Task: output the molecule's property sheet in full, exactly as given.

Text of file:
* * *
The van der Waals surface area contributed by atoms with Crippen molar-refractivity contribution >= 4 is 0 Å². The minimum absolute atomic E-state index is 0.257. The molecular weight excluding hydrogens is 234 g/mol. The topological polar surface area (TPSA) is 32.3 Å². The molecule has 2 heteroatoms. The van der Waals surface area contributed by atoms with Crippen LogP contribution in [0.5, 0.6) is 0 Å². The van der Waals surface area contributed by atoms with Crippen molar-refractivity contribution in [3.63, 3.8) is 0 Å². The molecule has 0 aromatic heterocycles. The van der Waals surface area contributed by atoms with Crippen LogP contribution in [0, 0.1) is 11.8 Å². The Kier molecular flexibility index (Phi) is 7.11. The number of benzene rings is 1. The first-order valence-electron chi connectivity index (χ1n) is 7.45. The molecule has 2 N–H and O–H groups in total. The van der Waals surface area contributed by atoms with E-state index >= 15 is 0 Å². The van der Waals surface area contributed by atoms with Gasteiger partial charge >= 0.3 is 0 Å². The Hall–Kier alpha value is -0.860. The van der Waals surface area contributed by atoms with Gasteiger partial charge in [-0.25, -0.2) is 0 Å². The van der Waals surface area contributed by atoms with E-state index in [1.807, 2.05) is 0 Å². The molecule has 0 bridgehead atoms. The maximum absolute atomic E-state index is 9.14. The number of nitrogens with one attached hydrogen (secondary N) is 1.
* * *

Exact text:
The van der Waals surface area contributed by atoms with Crippen molar-refractivity contribution >= 4 is 0 Å². The minimum absolute atomic E-state index is 0.257. The molecular weight excluding hydrogens is 234 g/mol. The topological polar surface area (TPSA) is 32.3 Å². The molecule has 2 heteroatoms. The van der Waals surface area contributed by atoms with Crippen LogP contribution in [0.5, 0.6) is 0 Å². The van der Waals surface area contributed by atoms with Crippen molar-refractivity contribution in [3.63, 3.8) is 0 Å². The molecule has 0 aromatic heterocycles. The van der Waals surface area contributed by atoms with Crippen LogP contribution in [0, 0.1) is 11.8 Å². The Kier molecular flexibility index (Phi) is 7.11. The number of benzene rings is 1. The first-order valence-electron chi connectivity index (χ1n) is 7.45. The molecule has 2 N–H and O–H groups in total. The van der Waals surface area contributed by atoms with E-state index >= 15 is 0 Å². The van der Waals surface area contributed by atoms with Gasteiger partial charge >= 0.3 is 0 Å². The Hall–Kier alpha value is -0.860. The van der Waals surface area contributed by atoms with Gasteiger partial charge in [-0.25, -0.2) is 0 Å². The van der Waals surface area contributed by atoms with E-state index in [1.807, 2.05) is 0 Å². The molecule has 0 bridgehead atoms. The maximum absolute atomic E-state index is 9.14. The number of nitrogens with one attached hydrogen (secondary N) is 1.